• Version: An API version you can use.
  • Authorization parameters: Used by AWS to validate and authenticate each request.

Here are optional parameters you can include in your requests:

  • DryRun: Checks if you have the permissions needed to perform the action. This check is made without making the request. If users have the required permission, the request will return DryRunOperation. Otherwise, the request will return UnauthorizedOperation.
  • SecurityToken A temporary security token that you can obtain via a call to the AWS Security Token Service.

Creating a Spot Instance

Let’s see how to create a spot instance request with the following parameters:

  • One-time request, so instances are not replenished if they fail.
  • Request for two instances.
  • Instance type is m3.medium (see all Amazon instance types).
  • Instances will be created in a specific availability zone: US West 2A. This also affects pricing — the spot price will be determined according to the availability of this type of instance in that particular availability zone.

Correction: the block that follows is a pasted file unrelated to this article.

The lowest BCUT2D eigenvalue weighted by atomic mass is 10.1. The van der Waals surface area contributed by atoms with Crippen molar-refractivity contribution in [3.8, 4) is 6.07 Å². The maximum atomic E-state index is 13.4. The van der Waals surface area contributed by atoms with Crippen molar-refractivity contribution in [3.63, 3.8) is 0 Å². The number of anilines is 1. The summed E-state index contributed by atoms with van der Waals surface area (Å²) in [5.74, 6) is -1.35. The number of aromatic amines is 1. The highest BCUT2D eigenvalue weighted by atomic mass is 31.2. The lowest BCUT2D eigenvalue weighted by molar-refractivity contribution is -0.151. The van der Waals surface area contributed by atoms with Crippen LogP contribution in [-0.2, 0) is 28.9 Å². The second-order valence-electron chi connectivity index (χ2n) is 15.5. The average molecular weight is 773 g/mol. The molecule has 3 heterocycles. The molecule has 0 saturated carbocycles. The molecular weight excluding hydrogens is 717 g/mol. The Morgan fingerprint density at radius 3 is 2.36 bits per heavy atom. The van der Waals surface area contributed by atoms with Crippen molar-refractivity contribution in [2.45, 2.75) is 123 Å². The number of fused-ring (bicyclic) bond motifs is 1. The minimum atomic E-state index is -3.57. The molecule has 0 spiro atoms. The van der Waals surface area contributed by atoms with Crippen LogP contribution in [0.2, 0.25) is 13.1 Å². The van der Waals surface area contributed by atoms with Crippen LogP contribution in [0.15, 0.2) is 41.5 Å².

• The request provides the following additional information:
    • ID of the Amazon Machine Image (the image that will be used to run the instance)
    • Key pair for authentication
    • ID of the security group the instances should belong to
    • Profile name in Amazon Identity and Access Management (IAM), defining the level of access the instances will have to Amazon resources

The request looks like this:

https://ec2.amazonaws.com/?Action=RequestSpotInstances
&InstanceCount=2
&Type=one-time
&LaunchSpecification.InstanceType=m3.medium
&LaunchSpecification.Placement.AvailabilityZone=us-west-2a
&LaunchSpecification.ImageId={AMI-ID}
&LaunchSpecification.KeyName={KEY-PAIR}
&LaunchSpecification.SecurityGroupId.1={SECURITY-GROUP-ID}
&LaunchSpecification.IamInstanceProfile.Name={IAM-PROFILE-NAME}
&AUTHPARAMS

If the request does not explicitly request an availability zone (AZ), Amazon automatically selects one.

Creating a Spot Fleet Request

A Spot Fleet request is a dynamic request that specifies a group of compute instances, which may include both spot and regular on-demand instances.